Friday, 10 October 2008

A delightful new blog

Not only so because of the eloquence of its language, but also because of the task it sets itself: to read through Barth's Church Dogmatics, five pages a day, in five years. Here's what the author of Zoommatics has to say about himself:

Karl Barth was a bit of a legend. As far as theology goes, he was a savage. But I love him all the more because outside of his printed theology he served in the role of theologian; he had a sense of humour about himself and his job, he had the integrity and courage to stand up to the German government when it was the responsibility of all Christians to do it (a responsibility that sadly too few took up), he had healthy interests outside of the field (most charmingly in his passionate love of Mozart’s music) and to top it all off, he was friends with Dietrich Bonhoeffer. What more could you ask for? Eh?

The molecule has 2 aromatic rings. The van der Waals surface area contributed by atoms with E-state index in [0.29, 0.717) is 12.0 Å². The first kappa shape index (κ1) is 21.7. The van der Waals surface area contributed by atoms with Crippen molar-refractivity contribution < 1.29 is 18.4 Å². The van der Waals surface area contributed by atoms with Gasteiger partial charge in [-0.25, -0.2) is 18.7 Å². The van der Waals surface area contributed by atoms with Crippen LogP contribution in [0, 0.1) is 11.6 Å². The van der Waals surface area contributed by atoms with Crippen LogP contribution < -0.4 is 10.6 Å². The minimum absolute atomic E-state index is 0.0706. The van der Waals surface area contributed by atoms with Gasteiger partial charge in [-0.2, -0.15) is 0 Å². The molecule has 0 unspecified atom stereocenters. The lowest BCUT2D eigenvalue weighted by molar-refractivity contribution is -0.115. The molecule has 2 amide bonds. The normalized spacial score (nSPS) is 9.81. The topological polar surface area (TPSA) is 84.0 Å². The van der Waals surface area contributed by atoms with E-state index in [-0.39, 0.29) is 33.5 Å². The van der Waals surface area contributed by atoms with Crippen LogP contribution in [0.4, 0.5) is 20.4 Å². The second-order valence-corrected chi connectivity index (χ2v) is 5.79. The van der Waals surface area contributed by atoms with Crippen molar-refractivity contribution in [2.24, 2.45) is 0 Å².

Still, he wrote 12000 words a day. So catching up on all the thoughts he had to share is quite a project and dealing with his titannic and masterful Church Dogmatics was something I always wanted to do. Over the next five years I hope to do it and use this here little blog as a kind of sketchpad to keep track of the odd note or excellent tidbit that must be saved and stored and promulgated for the betterment of all humanity!
So that is what this is, Zoomtard’s reading of Barth’s Church Dogmatics. Zoommatics, if you will.
I, too, hope one day to read through what looks like an utter masterpiece (the CD, I mean, not the blog), but seeing as I read like a snail I may well have to make do with Zoomtard's witty and amusing summaries of whatever has caught his attention this week.


Anonymous said...

Thanks for your kind words Phil but I am already behind. This theology degree would be a freaking lark if it wasn't for Greek. Why didn't the divine authors write in a language that used the arabic alphabet?! Eh?

(Probably not a line of argument I should use in an essay any time soon.)

The idea that there are people out there participating in the reading of Barth through the blog is what is definitely going to cause me to take the time to read steadily- so thanks for "the props", as the young people no doubt no longer say. :)

Phil Sumpter said...

Well, I look forward to your input. I agree with you on the Greek, by the way. I'm trying to teach myself and it sucks. The New Testament should have been written in Hebrew. Much easier.